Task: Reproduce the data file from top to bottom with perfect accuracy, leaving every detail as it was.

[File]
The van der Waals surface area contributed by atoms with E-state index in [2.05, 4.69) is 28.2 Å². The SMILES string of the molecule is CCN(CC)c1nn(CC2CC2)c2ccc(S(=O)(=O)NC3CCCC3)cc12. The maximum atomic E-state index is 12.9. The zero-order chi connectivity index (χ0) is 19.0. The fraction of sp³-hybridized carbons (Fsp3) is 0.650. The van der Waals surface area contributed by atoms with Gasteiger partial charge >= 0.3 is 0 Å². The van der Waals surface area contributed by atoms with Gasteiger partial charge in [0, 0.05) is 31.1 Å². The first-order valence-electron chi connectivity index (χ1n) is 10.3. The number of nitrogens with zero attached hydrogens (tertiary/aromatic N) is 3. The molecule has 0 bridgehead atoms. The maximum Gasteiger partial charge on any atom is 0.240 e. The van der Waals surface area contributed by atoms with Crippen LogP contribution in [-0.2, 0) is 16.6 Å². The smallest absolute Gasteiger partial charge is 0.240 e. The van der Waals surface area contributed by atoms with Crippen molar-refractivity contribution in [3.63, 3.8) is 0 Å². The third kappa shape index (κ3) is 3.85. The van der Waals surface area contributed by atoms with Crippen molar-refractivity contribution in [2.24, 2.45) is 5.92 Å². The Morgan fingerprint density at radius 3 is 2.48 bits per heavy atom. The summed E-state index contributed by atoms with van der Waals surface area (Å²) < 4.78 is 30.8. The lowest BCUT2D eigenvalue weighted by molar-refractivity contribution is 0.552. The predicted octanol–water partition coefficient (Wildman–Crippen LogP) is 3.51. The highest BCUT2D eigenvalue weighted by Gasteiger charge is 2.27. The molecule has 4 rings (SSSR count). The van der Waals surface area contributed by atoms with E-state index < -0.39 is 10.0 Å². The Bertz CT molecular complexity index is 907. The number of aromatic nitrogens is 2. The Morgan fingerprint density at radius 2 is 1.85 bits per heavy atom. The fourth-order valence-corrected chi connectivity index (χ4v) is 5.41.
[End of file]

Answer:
The van der Waals surface area contributed by atoms with E-state index in [2.05, 4.69) is 28.2 Å². The SMILES string of the molecule is CCN(CC)c1nn(CC2CC2)c2ccc(S(=O)(=O)NC3CCCC3)cc12. The maximum atomic E-state index is 12.9. The zero-order chi connectivity index (χ0) is 19.0. The fraction of sp³-hybridized carbons (Fsp3) is 0.650. The van der Waals surface area contributed by atoms with Gasteiger partial charge >= 0.3 is 0 Å². The van der Waals surface area contributed by atoms with Gasteiger partial charge in [0, 0.05) is 31.1 Å². The first-order valence-electron chi connectivity index (χ1n) is 10.3. The number of nitrogens with zero attached hydrogens (tertiary/aromatic N) is 3. The molecule has 0 bridgehead atoms. The maximum Gasteiger partial charge on any atom is 0.240 e. The van der Waals surface area contributed by atoms with Crippen LogP contribution in [-0.2, 0) is 16.6 Å². The smallest absolute Gasteiger partial charge is 0.240 e. The van der Waals surface area contributed by atoms with Crippen molar-refractivity contribution in [3.63, 3.8) is 0 Å². The third kappa shape index (κ3) is 3.85. The van der Waals surface area contributed by atoms with Crippen molar-refractivity contribution in [2.24, 2.45) is 5.92 Å². The Morgan fingerprint density at radius 3 is 2.48 bits per heavy atom. The summed E-state index contributed by atoms with van der Waals surface area (Å²) < 4.78 is 30.8. The lowest BCUT2D eigenvalue weighted by molar-refractivity contribution is 0.552. The predicted octanol–water partition coefficient (Wildman–Crippen LogP) is 3.51. The highest BCUT2D eigenvalue weighted by Gasteiger charge is 2.27. The molecule has 4 rings (SSSR count). The van der Waals surface area contributed by atoms with E-state index < -0.39 is 10.0 Å². The Bertz CT molecular complexity index is 907. The number of aromatic nitrogens is 2. The Morgan fingerprint density at radius 2 is 1.85 bits per heavy atom. The fourth-order valence-corrected chi connectivity index (χ4v) is 5.41.